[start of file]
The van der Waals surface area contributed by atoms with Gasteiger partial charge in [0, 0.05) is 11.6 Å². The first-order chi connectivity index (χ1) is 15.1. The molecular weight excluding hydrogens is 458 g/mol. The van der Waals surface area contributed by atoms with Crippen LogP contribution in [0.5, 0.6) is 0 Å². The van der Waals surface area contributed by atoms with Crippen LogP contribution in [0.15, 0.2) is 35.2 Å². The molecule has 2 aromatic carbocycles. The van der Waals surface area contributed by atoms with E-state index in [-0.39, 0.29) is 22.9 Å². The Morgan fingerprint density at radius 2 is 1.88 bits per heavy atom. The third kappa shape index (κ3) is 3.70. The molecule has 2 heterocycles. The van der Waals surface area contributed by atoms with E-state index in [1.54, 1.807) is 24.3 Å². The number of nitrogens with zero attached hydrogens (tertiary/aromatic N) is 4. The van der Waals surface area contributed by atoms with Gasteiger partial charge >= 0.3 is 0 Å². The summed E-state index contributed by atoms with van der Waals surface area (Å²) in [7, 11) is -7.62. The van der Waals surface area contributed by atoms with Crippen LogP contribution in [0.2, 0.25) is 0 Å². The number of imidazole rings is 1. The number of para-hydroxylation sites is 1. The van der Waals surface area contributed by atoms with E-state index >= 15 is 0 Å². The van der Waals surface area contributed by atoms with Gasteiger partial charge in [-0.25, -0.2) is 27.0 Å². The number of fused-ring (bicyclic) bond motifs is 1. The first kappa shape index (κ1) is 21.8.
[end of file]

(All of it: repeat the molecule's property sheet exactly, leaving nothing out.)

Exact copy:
The van der Waals surface area contributed by atoms with Gasteiger partial charge in [0, 0.05) is 11.6 Å². The first-order chi connectivity index (χ1) is 15.1. The molecular weight excluding hydrogens is 458 g/mol. The van der Waals surface area contributed by atoms with Crippen LogP contribution in [0.5, 0.6) is 0 Å². The van der Waals surface area contributed by atoms with Crippen LogP contribution in [0.15, 0.2) is 35.2 Å². The molecule has 2 aromatic carbocycles. The van der Waals surface area contributed by atoms with E-state index in [-0.39, 0.29) is 22.9 Å². The Morgan fingerprint density at radius 2 is 1.88 bits per heavy atom. The third kappa shape index (κ3) is 3.70. The molecule has 2 heterocycles. The van der Waals surface area contributed by atoms with E-state index in [1.54, 1.807) is 24.3 Å². The number of nitrogens with zero attached hydrogens (tertiary/aromatic N) is 4. The van der Waals surface area contributed by atoms with Gasteiger partial charge >= 0.3 is 0 Å². The summed E-state index contributed by atoms with van der Waals surface area (Å²) in [7, 11) is -7.62. The van der Waals surface area contributed by atoms with Crippen LogP contribution in [0.2, 0.25) is 0 Å². The number of imidazole rings is 1. The number of para-hydroxylation sites is 1. The van der Waals surface area contributed by atoms with E-state index >= 15 is 0 Å². The van der Waals surface area contributed by atoms with Gasteiger partial charge in [-0.25, -0.2) is 27.0 Å². The number of fused-ring (bicyclic) bond motifs is 1. The first kappa shape index (κ1) is 21.8.